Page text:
- Do you remember fondly the 2005 streetscape project, which made the then-mostly-vacant downtown area look like some kind of war zone? Well, good news for you! A major water line project is going to tear the place apart – again.
- Did you actually think that the ATT bridge might be finished in 2013? Well, I’ve got a bridge to sell you.
- There’s a bit of a hubbub over the likely demise of “free” parking on Ninth St. Despite protests from some businesses, the Council appears to view metering as an inevitability both on Ninth and downtown. Metered parking tends to increase space availability and improve throughput, a fact that some Ninth St. retailers do seem to be aware of, but some retailers are protesting the plan out of fear that they would lose patrons. NB: “free” parking in commercial areas is of course paid for by taxpayers one way or another, so its presence amounts to a subsidy for the businesses where it is present.
- There’s continued hemming and hawing about Durham’s anti-panhandling ordinance. The policy has forbidden soliciting near highways, but some groups are pushing to have it rolled back.
- This church lady managed to embezzle $80,000 from her employer, Freewill Baptist Church. She even seems a bit indignant that the church actually called the cops on her: “It was always my intention to repay it, but the church did not see fit to allow me the time I needed to do that.”
- A county law which required employers to encourage carpooling was repealed after being pre-empted by state level legislation that forbids such local ordinances. This came on the heels of a similarly mandated repeal of the “living wage” law which applied to some government contractors
- Monthly water bills are rolling out in conjunction with the new radio-readable meters.
- Baguetteaboutit has opened a standalone restaurant to complement its popular food truck.
- The County Commissioners look poised to contribute $200,000 to help acquire 134 acres for a park near Falls Lake. The funds would be pooled with $500,000 from the state, $250,000 from the city of Durham, and $250,000 from Raleigh to acquire the parcel from Southview Development LLC. The local governments are especially keen to prevent development in this area to help preserve the water quality of Falls Lake.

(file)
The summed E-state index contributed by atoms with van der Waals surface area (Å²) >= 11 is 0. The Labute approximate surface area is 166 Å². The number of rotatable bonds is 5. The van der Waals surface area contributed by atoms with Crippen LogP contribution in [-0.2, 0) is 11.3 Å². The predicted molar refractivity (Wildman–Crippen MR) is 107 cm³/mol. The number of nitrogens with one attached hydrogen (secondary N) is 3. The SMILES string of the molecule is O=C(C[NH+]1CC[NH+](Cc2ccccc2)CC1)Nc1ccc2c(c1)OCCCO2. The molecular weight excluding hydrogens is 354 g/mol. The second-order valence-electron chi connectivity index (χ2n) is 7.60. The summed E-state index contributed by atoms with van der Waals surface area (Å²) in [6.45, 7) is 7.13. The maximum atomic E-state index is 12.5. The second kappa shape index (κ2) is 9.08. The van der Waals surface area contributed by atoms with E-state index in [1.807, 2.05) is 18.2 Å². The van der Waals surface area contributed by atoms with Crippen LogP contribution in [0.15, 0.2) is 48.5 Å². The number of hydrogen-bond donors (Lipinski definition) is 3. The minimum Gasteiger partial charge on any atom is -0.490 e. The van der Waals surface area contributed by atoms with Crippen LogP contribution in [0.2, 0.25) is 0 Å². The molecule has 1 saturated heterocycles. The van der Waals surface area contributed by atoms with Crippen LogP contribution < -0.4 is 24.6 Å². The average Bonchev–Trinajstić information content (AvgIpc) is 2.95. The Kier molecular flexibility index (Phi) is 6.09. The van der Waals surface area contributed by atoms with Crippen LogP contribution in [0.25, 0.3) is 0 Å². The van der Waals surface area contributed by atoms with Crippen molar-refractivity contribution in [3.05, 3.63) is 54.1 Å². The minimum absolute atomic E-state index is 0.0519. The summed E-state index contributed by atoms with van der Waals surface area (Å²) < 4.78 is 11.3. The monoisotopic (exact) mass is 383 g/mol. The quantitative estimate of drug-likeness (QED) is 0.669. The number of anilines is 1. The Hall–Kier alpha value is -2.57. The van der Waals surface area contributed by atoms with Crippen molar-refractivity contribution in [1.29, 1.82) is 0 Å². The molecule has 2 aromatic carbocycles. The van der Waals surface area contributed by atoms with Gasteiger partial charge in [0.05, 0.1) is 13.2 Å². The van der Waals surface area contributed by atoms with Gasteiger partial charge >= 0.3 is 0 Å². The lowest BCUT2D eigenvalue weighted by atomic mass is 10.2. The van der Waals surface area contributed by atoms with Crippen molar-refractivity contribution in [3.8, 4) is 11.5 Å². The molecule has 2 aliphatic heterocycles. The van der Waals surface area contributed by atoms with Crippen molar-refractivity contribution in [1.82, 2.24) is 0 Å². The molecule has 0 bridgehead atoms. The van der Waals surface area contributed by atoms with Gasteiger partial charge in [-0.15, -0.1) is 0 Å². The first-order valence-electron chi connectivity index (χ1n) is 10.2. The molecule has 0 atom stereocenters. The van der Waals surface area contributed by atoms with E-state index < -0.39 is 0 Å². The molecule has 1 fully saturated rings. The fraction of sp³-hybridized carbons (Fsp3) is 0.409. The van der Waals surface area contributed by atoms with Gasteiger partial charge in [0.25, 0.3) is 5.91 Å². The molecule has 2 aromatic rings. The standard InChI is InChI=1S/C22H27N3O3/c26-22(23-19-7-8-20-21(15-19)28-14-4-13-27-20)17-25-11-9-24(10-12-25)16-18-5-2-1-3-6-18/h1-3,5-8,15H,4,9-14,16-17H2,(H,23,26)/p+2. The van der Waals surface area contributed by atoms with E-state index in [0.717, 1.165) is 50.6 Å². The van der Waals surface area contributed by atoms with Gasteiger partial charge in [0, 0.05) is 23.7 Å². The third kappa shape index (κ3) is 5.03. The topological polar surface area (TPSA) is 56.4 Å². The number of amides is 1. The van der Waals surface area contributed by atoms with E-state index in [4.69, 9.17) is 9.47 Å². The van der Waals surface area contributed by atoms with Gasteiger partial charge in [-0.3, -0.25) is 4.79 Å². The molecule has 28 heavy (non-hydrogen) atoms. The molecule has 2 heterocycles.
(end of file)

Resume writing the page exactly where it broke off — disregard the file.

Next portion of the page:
- Speaking of water quality, Durham’s going ahead with regulations designed to protect reservoirs despite the legislature’s removal of a mandate which would have required such regulations.
- DPS teachers joined with their colleagues across the state to protest the state’s education funding policies.
- You can hunt deer with bows now, even in the city limits. Lest you cry for Bambi, remember that these things cause numerous traffic accidents and damage foliage.
- There’s a cool new mural on the wall of Torero’s.
- There’s a public meeting tonight to discuss what to do with the old Social Services building off Main St. The county is proposing demolition and conversion to a small park (which I’d translate as “a vacant lot with grass.”)
- Duke police are going after bike thieves, using dummy bikes equipped with GPS trackers.
- Comicon happened!
- Another weird Democratic Party ritual has installed Graig Meyer as Valerie Foushee’s replacement as District 50 House representative.
- Jury duty got you down? Don’t worry. The new courthouse will have you living large on the taxpayer’s dime.
- EdR’s “605 West” construction is moving along . The 338 unit apartment complex is being constructed on the former site of the abandoned Holiday Inn / Urban Merchant Center near the DPD.
- Trail advocates are proposing declaring the abandoned rail line near downtown a public nuisance in order to bring Norfolk Southern back to the table. The railway operator set a $7.1M price tag on the corridor this summer, which was well beyond the budget for the trail. Senator Woodard indicated that the Beltline was being held “hostage” by Norfolk Southern, to be traded for grade closures and improvements from the city along active rail corridors elsewhere in the city.
- The Governor’s Inn in RTP is being bought out by the Park, which plans to raze it and replace it with new construction.
- American Tobacco is getting an ice rink.
- Preservation Durham handed out some awards.